College News & Analysis

Always the underdog: Jer’Zhan Newton’s rise to one of college football's best defensive players

Estimated reading time: 4 minutes


1,062.

That’s how many high school recruits in the 2020 class were ranked above Jer’Zhan Newton, per On3’s consensus ratings. While many high school players may have been discouraged by that ranking, Newton used it as fuel to prove the doubters wrong.

“I never took it to heart,” Newton said in an exclusive interview with PFF. “I’ve always been the underdog because of my size. But I knew that I had to be better than a lot of those guys.”

At 6-foot-2 and 270 pounds, the Clearwater, Florida native came to Illinois on the smaller side for an interior defensive lineman, as many weigh more than 300 pounds. Despite this, he still recorded the most snaps among all Fighting Illini interior defensive linemen in both his true freshman and sophomore seasons. 

Nonetheless, his 57.6 grade across those two years didn’t necessarily signal that a big season would come in 2022, but Newton knew though that his third year would be critical. 

“Ever since I was in elementary school, I saw players go three-and-out,” Newton said. “My big thing coming into college was that I wanted to play three years and head off to the NFL. To do that, I needed to have a breakout season.”

To say Newton broke out would be an understatement, as his 13 tackles for loss/no-gain were tied for the most among all FBS interior defensive linemen while his 59 pressures led all Power Five interior defensive linemen. Newton finished the year as a PFF second-team All-American and was the most valuable Power Five interior defensive lineman according to PFF’s wins above average metric

With a massive season under his belt, it would seem that Newton had the requisite tape to achieve his goal and declare for the NFL draft after three years; however, something was off.

“I’d look at mock drafts and I wouldn’t see my name anywhere within the first two rounds,” Newton said. “I knew I had to change that. I want to be a first-round pick.”

So instead of following his initial plan and declaring for the 2023 NFL Draft, Newton decided to return for a fourth season and set his sights on 2024. 

Newton’s return made him the easy choice for No. 1 on PFF’s top-10 returning interior defensive linemen list, as he also has an argument to be the best returning defensive player regardless of position. When asked if that was his main goal, Newton shook his head:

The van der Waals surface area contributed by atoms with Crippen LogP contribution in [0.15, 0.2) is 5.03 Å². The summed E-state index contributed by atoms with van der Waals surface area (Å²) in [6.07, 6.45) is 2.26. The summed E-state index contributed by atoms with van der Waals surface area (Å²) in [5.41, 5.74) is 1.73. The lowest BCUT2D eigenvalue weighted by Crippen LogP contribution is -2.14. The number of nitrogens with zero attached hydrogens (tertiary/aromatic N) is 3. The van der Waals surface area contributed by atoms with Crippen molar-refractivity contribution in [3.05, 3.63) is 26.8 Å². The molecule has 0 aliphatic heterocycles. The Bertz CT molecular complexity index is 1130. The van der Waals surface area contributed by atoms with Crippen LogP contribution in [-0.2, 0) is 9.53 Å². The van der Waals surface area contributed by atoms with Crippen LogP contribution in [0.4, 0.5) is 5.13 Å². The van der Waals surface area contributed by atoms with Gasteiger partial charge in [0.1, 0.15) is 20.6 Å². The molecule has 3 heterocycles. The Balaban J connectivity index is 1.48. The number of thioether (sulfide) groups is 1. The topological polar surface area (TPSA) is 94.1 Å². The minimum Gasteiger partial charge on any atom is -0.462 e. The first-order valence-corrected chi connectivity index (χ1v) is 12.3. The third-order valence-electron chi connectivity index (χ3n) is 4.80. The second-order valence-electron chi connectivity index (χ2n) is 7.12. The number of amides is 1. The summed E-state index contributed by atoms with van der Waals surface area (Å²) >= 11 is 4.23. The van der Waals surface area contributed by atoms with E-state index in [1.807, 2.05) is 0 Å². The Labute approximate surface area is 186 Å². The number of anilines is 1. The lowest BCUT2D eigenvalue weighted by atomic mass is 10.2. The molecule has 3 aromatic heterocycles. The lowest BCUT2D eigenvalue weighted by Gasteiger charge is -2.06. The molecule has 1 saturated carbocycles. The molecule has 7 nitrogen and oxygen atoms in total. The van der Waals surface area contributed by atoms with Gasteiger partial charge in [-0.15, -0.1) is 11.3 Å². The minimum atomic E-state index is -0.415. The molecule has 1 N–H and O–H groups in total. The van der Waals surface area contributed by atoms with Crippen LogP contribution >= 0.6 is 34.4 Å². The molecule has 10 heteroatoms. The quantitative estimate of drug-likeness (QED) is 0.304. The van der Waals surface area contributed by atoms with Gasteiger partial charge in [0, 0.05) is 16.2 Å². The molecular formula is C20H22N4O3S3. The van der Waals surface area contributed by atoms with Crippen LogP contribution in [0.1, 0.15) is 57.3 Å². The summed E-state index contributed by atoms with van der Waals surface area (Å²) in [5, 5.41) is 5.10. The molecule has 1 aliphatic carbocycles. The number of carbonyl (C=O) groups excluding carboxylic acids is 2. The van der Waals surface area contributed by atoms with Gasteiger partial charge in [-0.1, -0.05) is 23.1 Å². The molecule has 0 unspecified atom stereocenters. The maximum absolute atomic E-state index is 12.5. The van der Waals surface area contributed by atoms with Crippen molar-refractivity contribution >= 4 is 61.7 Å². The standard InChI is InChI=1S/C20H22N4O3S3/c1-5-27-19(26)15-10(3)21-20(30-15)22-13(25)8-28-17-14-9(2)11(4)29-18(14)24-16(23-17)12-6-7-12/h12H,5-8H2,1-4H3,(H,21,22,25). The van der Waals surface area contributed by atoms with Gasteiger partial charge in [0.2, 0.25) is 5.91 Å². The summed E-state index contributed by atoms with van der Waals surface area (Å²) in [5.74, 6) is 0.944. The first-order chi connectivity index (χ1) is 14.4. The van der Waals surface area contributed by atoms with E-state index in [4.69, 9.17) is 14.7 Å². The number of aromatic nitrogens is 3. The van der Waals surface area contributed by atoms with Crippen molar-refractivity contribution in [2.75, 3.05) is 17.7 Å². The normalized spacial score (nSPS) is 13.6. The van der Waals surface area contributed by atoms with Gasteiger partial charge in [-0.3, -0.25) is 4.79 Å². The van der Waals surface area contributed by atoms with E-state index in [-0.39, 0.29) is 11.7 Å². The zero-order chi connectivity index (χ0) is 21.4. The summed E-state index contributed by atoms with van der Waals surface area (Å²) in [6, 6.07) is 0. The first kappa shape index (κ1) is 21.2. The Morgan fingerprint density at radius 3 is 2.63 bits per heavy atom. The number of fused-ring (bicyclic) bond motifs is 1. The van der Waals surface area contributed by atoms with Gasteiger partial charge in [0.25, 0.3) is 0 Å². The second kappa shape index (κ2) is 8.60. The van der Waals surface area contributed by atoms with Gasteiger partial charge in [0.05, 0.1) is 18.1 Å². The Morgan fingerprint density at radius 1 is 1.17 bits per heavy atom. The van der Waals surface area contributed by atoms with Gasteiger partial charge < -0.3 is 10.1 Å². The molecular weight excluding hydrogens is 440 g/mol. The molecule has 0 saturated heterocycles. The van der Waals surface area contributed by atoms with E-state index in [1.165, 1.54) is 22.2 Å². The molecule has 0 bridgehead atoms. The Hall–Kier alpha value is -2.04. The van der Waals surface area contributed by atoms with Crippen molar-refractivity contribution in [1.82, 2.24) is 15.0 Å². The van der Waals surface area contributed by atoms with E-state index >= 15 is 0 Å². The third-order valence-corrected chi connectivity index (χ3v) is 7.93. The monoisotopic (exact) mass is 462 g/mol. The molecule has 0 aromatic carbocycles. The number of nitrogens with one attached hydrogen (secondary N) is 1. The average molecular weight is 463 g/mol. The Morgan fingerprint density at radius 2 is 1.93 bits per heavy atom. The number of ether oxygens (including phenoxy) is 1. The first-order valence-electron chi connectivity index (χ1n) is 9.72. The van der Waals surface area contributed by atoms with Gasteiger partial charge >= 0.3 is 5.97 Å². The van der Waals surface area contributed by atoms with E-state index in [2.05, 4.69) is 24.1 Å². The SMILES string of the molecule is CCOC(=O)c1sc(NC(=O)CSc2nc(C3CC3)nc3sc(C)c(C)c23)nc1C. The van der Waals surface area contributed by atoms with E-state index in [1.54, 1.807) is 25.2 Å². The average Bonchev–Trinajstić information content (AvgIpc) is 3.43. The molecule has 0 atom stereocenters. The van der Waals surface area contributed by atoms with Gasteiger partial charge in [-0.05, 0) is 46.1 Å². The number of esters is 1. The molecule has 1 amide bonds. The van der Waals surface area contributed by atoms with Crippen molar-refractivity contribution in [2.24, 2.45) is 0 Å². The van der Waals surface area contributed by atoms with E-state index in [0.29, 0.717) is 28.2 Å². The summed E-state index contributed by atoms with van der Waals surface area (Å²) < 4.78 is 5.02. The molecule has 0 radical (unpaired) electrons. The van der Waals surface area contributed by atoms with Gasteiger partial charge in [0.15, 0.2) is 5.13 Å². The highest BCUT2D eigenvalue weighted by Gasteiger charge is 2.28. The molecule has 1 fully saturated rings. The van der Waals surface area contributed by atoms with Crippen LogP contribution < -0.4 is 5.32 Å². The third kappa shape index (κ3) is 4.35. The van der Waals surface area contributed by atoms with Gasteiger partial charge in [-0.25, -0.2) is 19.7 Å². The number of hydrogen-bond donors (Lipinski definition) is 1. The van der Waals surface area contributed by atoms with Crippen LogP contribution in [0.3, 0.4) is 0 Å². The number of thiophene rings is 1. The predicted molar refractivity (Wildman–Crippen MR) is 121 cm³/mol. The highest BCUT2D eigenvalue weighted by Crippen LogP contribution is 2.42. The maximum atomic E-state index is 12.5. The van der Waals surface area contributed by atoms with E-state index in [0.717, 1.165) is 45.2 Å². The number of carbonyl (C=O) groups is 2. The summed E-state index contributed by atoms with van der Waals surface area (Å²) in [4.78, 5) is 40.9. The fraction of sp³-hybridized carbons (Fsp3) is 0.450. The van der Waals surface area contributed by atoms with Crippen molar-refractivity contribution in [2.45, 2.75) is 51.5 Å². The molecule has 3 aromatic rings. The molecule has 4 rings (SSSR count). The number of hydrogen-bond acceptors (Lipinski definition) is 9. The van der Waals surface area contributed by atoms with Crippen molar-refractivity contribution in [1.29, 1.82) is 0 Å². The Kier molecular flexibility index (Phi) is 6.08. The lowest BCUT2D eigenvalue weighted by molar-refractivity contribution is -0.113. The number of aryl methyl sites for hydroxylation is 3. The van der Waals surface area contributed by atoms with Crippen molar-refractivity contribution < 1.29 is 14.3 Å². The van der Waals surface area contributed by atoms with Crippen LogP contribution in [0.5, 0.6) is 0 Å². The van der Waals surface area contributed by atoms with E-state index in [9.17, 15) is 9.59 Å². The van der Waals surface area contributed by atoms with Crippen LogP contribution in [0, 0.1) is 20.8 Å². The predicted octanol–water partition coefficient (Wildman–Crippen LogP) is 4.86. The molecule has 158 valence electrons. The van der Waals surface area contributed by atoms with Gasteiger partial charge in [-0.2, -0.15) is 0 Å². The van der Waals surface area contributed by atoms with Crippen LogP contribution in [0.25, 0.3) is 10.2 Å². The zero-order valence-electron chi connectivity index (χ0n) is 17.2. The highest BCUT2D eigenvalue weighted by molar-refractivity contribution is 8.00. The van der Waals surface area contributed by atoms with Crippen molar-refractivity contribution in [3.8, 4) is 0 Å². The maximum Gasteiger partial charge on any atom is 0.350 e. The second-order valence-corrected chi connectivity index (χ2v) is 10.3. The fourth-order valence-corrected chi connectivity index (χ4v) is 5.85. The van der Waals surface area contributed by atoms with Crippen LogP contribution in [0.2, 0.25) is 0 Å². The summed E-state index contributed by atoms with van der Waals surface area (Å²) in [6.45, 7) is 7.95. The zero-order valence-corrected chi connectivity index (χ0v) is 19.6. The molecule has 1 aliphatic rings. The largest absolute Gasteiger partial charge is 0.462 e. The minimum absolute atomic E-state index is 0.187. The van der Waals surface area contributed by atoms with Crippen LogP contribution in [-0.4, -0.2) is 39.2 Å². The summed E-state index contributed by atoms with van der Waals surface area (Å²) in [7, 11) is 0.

“Obviously, I want to be known as the best defensive player,” Newton said. “But more than that, I want to be the best prospect in the 2024 draft. Caleb Williams will obviously be one of the top picks, but I want to be right alongside him. I want to show I can go No. 1 overall.”

Beating out the reigning Heisman winner to become the first pick may seem like a tall task, especially considering the major difference in positional value between quarterback and defensive tackle. However, another Florida native has shown Newton that it’s possible.

Jalen Carter really provided the blueprint for me,” Newton said. “How he’s talked about now is how I want to be talked about next year.”

The Georgia defensive tackle is widely regarded as one of the top prizes in the 2023 NFL Draft and could go as high as first overall. That’s because the current owner of the first pick, the Chicago Bears, doesn’t necessarily need a quarterback with Justin Fields in tow. 

“Hopefully that happens again next year,” Newton said with a laugh.

Before the 2024 draft, Newton still has a whole season to play next year. While his professional aspirations are still at the back of his mind, he has major plans for the Fighting Illini in 2023. 

“We’re going for that undefeated season and a national championship,” Newton said. “I’d love to break the sack record and go first overall. But as long as we keep winning, everyone will get recognized.”

Newton will enter the 2023 season as a preseason All-American and a top candidate for the Bednarik Award/Nagurski Trophy, which is given to the best defensive player in the country. Therefore, it’s safe to say he’s not much of an underdog anymore. However, he brushed that notion aside quickly.

“Until I’m a first-round pick, I’ll have an underdog mentality,” Newton said before pausing to think. “Well, then I’ll be an underdog because I’ll be a rookie and nobody expects much from rookies. I guess that underdog mindset is just instilled in me. I haven’t made it yet.”

When asked what “making it” means, Newton responded:

“I made it when I’m one of the greatest ever.”

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